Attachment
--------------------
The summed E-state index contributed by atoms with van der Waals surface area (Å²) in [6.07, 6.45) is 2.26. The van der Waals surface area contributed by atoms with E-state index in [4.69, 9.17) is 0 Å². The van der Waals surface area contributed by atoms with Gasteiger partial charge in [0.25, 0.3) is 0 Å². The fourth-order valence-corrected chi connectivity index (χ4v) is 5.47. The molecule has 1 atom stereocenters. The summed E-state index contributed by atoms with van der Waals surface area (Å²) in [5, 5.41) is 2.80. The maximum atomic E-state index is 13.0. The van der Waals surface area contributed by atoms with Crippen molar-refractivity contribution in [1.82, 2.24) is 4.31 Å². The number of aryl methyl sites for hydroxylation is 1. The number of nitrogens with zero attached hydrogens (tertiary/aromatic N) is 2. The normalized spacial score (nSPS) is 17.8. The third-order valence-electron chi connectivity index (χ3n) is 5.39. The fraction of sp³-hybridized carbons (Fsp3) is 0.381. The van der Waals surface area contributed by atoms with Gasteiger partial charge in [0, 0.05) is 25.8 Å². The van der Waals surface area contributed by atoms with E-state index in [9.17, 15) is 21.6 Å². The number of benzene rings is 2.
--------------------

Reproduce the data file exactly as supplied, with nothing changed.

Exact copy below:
The summed E-state index contributed by atoms with van der Waals surface area (Å²) in [6.07, 6.45) is 2.26. The van der Waals surface area contributed by atoms with E-state index in [4.69, 9.17) is 0 Å². The van der Waals surface area contributed by atoms with Gasteiger partial charge in [0.25, 0.3) is 0 Å². The fourth-order valence-corrected chi connectivity index (χ4v) is 5.47. The molecule has 1 atom stereocenters. The summed E-state index contributed by atoms with van der Waals surface area (Å²) in [5, 5.41) is 2.80. The maximum atomic E-state index is 13.0. The van der Waals surface area contributed by atoms with Crippen molar-refractivity contribution in [1.82, 2.24) is 4.31 Å². The number of aryl methyl sites for hydroxylation is 1. The number of nitrogens with zero attached hydrogens (tertiary/aromatic N) is 2. The normalized spacial score (nSPS) is 17.8. The third-order valence-electron chi connectivity index (χ3n) is 5.39. The fraction of sp³-hybridized carbons (Fsp3) is 0.381. The van der Waals surface area contributed by atoms with Gasteiger partial charge in [0, 0.05) is 25.8 Å². The van der Waals surface area contributed by atoms with E-state index in [9.17, 15) is 21.6 Å². The number of benzene rings is 2.